Kik Interactive Inc. requested the formal definition of a trial date for its lawsuit with the United States Securities and Exchange Commission (SEC), as revealed by a Jan. 9 court document. The company was charged by the SEC in June 2019 for conducting an unregistered security issuance with its $100 million initial coin offering (ICO).

Kik Interactive is the Canadian developer of the Kik messenger app. It launched a successful ICO in 2017, releasing the Kin token. Though it was presented as a utility token for accessing some features of the Kik messenger, the SEC placed the company under scrutiny since early 2019.

The regulatory pressure caused Kik to significantly downsize its operations in September 2019 to focus on the legal battle. CEO Ted Livingstone pledged to fight the SEC until it “didn’t have a dollar left,” though this became unnecessary following a buyout by MediaLab.

Pushing for trial

Kik remains defiant in the face of overwhelming odds, arguing that the commission does not have strong evidence to support their claims. Livingstone had expressed his desire to go to trial as soon as possible, setting May 2020 as a possible target.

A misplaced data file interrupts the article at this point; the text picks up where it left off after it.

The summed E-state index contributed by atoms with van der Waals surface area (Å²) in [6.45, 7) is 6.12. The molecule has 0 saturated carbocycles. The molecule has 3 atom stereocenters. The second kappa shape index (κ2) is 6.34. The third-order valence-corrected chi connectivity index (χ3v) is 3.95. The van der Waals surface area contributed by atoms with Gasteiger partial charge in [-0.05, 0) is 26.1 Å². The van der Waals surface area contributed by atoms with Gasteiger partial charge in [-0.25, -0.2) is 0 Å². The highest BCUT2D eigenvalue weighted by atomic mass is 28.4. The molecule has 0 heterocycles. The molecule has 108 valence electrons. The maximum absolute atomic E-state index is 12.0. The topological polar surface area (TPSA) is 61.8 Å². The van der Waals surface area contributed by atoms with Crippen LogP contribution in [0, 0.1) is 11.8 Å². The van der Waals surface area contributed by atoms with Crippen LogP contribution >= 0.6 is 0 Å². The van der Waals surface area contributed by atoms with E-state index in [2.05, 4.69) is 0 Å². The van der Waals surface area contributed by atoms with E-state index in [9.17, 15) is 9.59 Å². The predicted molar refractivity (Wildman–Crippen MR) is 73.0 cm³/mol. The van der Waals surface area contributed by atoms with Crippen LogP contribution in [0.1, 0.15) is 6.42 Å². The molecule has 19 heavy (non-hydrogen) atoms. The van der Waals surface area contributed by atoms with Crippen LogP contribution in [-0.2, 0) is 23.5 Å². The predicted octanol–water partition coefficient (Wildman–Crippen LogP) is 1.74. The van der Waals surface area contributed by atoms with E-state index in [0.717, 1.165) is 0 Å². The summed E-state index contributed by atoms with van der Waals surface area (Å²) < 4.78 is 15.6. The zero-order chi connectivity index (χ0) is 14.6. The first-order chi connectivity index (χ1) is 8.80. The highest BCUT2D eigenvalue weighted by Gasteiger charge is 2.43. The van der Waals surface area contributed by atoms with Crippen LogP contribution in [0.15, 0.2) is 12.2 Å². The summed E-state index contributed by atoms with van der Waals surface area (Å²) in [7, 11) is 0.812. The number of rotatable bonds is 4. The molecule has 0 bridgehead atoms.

However, new documents show that this may be an unattainable goal. In response to a Nov. 26 court order, the two parties agreed on a roadmap in preparation for the trial which is set to be completed in June 2020. 

Additionally, the documents reveal that Kik is objecting to a deposition sought by the SEC, which may further delay plans:

“The parties plan to present a joint letter brief to the Court on the Rule 30(b)(6) issue within a week, and [...] the parties will attempt to schedule this deposition, along with the other two depositions, by the above-proposed fact discovery deadline of January 28, 2020. If the parties are unable to meet this deadline, they will request further relief from the Court regarding the case schedule as appropriate.”

Despite this, Kik requested the court to set a specific trial date. The SEC holds a neutral position on the matter, meaning that the decision is entirely up to the court itself. 

This may occur at the status conference scheduled for Jan. 14, a pre-trial hearing where judges revise the preparatory activities and can set up a tentative trial date.